Oil Prices Down on Rekindled Demand Worries

May 23, 2024
oil prices fall

By Adedapo Adesanya 

Oil prices fell more than 1 per cent on Wednesday, retreating for a third straight day, as US Federal Reserve officials rekindled worries about oil demand when they indicated interest rate cuts might be deferred due to sustained inflation.

Brent was sold at $81.90 per barrel after it lost 98 cents or 1.18 per cent and the US West Texas Intermediate (WTI) was traded at $77.57 per barrel after losing $1.09 or 1.39 per cent.

The US Federal Reserve officials at their last policy meeting indicated inflation could take longer to ease than previously thought, minutes of the Federal Reserve’s May policy-setting meeting, released on Wednesday, showed.

Lower interest rates reduce borrowing costs, freeing up funds that could boost economic growth and oil demand.

The US central bank has no intention of cutting these in the immediately observable future, waiting for inflation to come down closer to its target of 2 per cent. The bank’s officials made this clear this week, as they advised the ultimate decision-makers to refrain from rate cuts for at least another few months, according to Reuters.

Meanwhile, the US Energy Information Administration (EIA) ported an estimated inventory increase of 1.8 million barrels for the week to May 17 compared with a draw of 2.5 million barrels for the previous week that pushed benchmarks higher last week as it came after an API estimate that also pointed to a draw and it was the second weekly draw in a row, suggesting demand picking up.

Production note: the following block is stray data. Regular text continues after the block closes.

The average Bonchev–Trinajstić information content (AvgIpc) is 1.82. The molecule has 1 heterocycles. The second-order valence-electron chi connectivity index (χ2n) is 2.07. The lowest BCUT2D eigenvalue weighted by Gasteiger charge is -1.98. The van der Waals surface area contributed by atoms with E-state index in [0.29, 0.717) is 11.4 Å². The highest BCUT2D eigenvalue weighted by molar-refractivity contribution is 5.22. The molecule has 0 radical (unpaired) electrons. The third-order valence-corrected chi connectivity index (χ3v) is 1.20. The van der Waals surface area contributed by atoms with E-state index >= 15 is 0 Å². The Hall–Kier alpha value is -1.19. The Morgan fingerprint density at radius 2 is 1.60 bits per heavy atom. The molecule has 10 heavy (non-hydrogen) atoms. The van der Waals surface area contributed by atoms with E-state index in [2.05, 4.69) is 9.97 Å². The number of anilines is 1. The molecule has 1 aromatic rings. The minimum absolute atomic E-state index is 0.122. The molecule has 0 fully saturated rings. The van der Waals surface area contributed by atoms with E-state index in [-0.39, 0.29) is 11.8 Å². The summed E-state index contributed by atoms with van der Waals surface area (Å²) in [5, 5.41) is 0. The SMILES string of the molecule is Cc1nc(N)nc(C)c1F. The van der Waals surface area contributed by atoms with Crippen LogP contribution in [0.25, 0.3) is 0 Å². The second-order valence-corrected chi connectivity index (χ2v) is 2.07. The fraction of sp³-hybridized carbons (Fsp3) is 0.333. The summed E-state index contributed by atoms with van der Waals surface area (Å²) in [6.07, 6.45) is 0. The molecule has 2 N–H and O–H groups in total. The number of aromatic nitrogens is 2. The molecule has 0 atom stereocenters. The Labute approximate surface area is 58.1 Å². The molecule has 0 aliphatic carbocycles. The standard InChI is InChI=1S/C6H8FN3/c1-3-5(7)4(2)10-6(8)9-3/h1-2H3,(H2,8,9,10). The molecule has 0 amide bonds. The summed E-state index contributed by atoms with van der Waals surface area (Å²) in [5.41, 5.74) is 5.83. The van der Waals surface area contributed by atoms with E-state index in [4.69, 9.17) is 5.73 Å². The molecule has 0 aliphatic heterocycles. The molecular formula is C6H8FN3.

A day before the EIA released its report, the American Petroleum Institute (API) estimated sizeable builds in crude and fuels for the week to May 17, with oil adding 2.48 million barrels and gasoline stocks rising by 2 million barrels.

According to the EIA, gasoline (petrol) inventories in the world’s largest consumer, shed 900,000 barrels in the week to May 17, with production averaging 10 million barrels daily.

Crude markets have been pressured by weakening fundamentals, such as falling spot Brent over futures and softer refinery margins.

Market analysts noted that this will likely force the Organisation of the Petroleum Exporting Countries and its allies (OPEC+) to extend production cuts at its June meeting to support prices.

OPEC+ has implemented a series of output cuts since late 2022 amid rising output from the US and other non-member producers, and worries over demand as major economies grapple with high interest rates.

Oil prices have found support this year from the conflict in the Middle East, although concern about economic growth and high interest rates has weighed.

Adedapo Adesanya

Adedapo Adesanya is a journalist, polymath, and connoisseur of everything art. When he is not writing, he has his nose buried in one of the many books or articles he has bookmarked or simply listening to good music with a bottle of beer or wine. He supports the greatest club in the world, Manchester United F.C.

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